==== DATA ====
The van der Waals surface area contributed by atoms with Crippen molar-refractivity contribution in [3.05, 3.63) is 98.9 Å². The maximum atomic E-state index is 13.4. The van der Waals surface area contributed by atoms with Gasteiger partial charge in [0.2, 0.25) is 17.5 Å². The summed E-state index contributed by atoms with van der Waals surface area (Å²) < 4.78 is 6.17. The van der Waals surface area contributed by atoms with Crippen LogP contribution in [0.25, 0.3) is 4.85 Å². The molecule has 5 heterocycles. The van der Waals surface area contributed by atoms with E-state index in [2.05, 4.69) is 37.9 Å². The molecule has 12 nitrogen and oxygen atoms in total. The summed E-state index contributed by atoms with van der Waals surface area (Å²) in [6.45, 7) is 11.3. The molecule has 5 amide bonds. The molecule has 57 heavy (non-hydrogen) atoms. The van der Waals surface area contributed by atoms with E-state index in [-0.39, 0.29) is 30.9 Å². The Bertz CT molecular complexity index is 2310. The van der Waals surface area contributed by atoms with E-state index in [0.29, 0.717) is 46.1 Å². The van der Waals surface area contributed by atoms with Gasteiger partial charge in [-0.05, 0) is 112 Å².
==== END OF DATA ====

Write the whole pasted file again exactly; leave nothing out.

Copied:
The van der Waals surface area contributed by atoms with Crippen molar-refractivity contribution in [3.05, 3.63) is 98.9 Å². The maximum atomic E-state index is 13.4. The van der Waals surface area contributed by atoms with Gasteiger partial charge in [0.2, 0.25) is 17.5 Å². The summed E-state index contributed by atoms with van der Waals surface area (Å²) < 4.78 is 6.17. The van der Waals surface area contributed by atoms with Crippen LogP contribution in [0.25, 0.3) is 4.85 Å². The molecule has 5 heterocycles. The van der Waals surface area contributed by atoms with E-state index in [2.05, 4.69) is 37.9 Å². The molecule has 12 nitrogen and oxygen atoms in total. The summed E-state index contributed by atoms with van der Waals surface area (Å²) in [6.45, 7) is 11.3. The molecule has 5 amide bonds. The molecule has 57 heavy (non-hydrogen) atoms. The van der Waals surface area contributed by atoms with E-state index in [-0.39, 0.29) is 30.9 Å². The Bertz CT molecular complexity index is 2310. The van der Waals surface area contributed by atoms with E-state index in [0.29, 0.717) is 46.1 Å². The van der Waals surface area contributed by atoms with Gasteiger partial charge in [-0.05, 0) is 112 Å².